Memorandums and factums
A legal memorandum on the issue you are researching can be a very useful resource, although you must evaluate it as you would any other resource. It is best to use it as a starting point rather than regarding it as the answer.
- How current is the research?
- Who wrote the memorandum? Do you have confidence in their research and analysis?
- Does the memorandum cover the law of your jurisdiction?
- Are the facts on which the analysis is based similar enough to your situation?
- Was the memorandum prepared quickly, or is it a thorough review of the law on the point? Given the cost of legal services, sometimes a researcher is asked to conduct research within a very limited time-frame.
Many law firms keep collections of legal research, to avoid researching the same issues over and over. If such a collection is available to you, look there for relevant documents early in your research process.
WestlawNext Canada publishes a growing collection of Canadian legal memorandums. This collection is searched in the WestlawNext Canada federated search, and the memorandums identified as most relevant will appear in your search results. In addition, the memorandums are referenced in KeyCite results. To view the full memorandum, you must incur a substantial pay-per-view charge. However, LawSource subscribers can view the memorandum summary and the list of authorities cited in the memorandum, without any pay-per-view charge. This can be a useful starting point for your research.
Litigation documents filed in court proceedings can be an extremely useful research source. A factum may contain detailed submissions on the point of law you are researching. A pleading in a case involving similar issues, particularly those in an emerging area of law, can assist you greatly.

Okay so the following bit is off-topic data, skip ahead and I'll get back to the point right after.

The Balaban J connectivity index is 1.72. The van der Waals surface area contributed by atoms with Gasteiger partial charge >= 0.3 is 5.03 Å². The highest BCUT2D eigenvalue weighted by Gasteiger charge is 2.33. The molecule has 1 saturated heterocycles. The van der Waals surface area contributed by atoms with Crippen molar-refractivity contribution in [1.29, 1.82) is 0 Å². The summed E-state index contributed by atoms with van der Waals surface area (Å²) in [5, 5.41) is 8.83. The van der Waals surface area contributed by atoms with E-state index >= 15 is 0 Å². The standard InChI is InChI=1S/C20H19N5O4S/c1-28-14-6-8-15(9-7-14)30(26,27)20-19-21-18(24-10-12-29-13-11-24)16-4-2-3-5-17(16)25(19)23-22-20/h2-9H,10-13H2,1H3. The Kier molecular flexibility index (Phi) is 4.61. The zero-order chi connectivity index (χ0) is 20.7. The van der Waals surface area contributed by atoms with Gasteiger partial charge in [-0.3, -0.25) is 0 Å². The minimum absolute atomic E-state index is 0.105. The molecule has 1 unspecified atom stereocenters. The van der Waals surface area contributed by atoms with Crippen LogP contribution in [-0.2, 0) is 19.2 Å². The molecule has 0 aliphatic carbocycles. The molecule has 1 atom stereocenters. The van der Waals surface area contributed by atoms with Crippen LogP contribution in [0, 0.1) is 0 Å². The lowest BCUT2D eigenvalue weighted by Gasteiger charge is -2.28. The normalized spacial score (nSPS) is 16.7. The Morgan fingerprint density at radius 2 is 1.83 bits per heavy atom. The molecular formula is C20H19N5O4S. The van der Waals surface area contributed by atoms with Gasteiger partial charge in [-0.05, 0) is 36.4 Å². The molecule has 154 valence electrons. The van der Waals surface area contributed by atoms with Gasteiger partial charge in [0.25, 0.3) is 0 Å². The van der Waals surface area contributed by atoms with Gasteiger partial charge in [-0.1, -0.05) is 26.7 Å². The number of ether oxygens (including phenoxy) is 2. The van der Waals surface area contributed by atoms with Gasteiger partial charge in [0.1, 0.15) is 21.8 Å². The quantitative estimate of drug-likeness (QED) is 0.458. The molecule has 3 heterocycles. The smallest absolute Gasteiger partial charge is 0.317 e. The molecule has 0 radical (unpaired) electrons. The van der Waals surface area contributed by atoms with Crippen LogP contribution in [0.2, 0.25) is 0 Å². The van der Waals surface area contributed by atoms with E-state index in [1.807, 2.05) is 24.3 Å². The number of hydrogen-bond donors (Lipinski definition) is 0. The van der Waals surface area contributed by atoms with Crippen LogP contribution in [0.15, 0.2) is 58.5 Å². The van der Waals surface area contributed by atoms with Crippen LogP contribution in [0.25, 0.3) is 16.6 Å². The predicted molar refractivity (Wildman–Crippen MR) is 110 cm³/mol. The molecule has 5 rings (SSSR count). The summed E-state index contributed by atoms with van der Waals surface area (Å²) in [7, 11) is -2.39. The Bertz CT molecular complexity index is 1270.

Keep in mind that these are advocacy documents and only tell one side of the story. It is a good idea to review both the appellants’ and respondents’ factums to get a fuller picture. Interveners’ factums are also an excellent research resource, but are written from a particular perspective.
These types of documents can be obtained from various sources:
- The Supreme Court of Canada has published appellants’ and respondents’ factums since 2009, and in April 2013 the court began to publish interveners’ factums. Locate a case in the SCC Case Information database, and use the Factums link to obtain factums filed with the court in that case.
- Litigator, published by WestlawNext Canada, provides access to court filings including pleadings, briefs, and factums. Full access to Litigator requires a separate subscription. However, individual court filings are available to WestlawNext Canada subscribers on a pay-per-view basis.
- Some courts provide on-line access to documents filed with the court. In British Columbia, Court Services Online provides access to court filings, including pleadings and written submissions. Payment is either pay-per-view, or by subscription. This service is considerably less expensive than Litigator.